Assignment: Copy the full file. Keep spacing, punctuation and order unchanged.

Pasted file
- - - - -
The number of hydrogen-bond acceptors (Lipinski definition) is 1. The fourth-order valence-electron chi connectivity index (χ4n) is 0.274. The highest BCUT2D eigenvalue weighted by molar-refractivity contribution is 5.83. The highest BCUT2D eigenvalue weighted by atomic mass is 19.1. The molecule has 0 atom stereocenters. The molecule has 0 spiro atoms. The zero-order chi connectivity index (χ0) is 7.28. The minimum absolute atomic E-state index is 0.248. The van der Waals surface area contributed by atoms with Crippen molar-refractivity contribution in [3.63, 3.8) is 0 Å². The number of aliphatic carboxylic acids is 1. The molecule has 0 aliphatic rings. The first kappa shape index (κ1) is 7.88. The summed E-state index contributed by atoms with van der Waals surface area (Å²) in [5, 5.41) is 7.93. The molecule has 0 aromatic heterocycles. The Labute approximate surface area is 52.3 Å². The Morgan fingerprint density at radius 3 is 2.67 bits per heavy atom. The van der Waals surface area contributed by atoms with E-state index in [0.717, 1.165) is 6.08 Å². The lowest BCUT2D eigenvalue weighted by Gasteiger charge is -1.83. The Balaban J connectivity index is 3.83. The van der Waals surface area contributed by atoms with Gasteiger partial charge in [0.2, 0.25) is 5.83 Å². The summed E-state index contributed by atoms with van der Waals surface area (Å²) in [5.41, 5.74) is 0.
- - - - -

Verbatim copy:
The number of hydrogen-bond acceptors (Lipinski definition) is 1. The fourth-order valence-electron chi connectivity index (χ4n) is 0.274. The highest BCUT2D eigenvalue weighted by molar-refractivity contribution is 5.83. The highest BCUT2D eigenvalue weighted by atomic mass is 19.1. The molecule has 0 atom stereocenters. The molecule has 0 spiro atoms. The zero-order chi connectivity index (χ0) is 7.28. The minimum absolute atomic E-state index is 0.248. The van der Waals surface area contributed by atoms with Crippen molar-refractivity contribution in [3.63, 3.8) is 0 Å². The number of aliphatic carboxylic acids is 1. The molecule has 0 aliphatic rings. The first kappa shape index (κ1) is 7.88. The summed E-state index contributed by atoms with van der Waals surface area (Å²) in [5, 5.41) is 7.93. The molecule has 0 aromatic heterocycles. The Labute approximate surface area is 52.3 Å². The Morgan fingerprint density at radius 3 is 2.67 bits per heavy atom. The van der Waals surface area contributed by atoms with E-state index in [0.717, 1.165) is 6.08 Å². The lowest BCUT2D eigenvalue weighted by Gasteiger charge is -1.83. The Balaban J connectivity index is 3.83. The van der Waals surface area contributed by atoms with Gasteiger partial charge in [0.2, 0.25) is 5.83 Å². The summed E-state index contributed by atoms with van der Waals surface area (Å²) in [5.41, 5.74) is 0.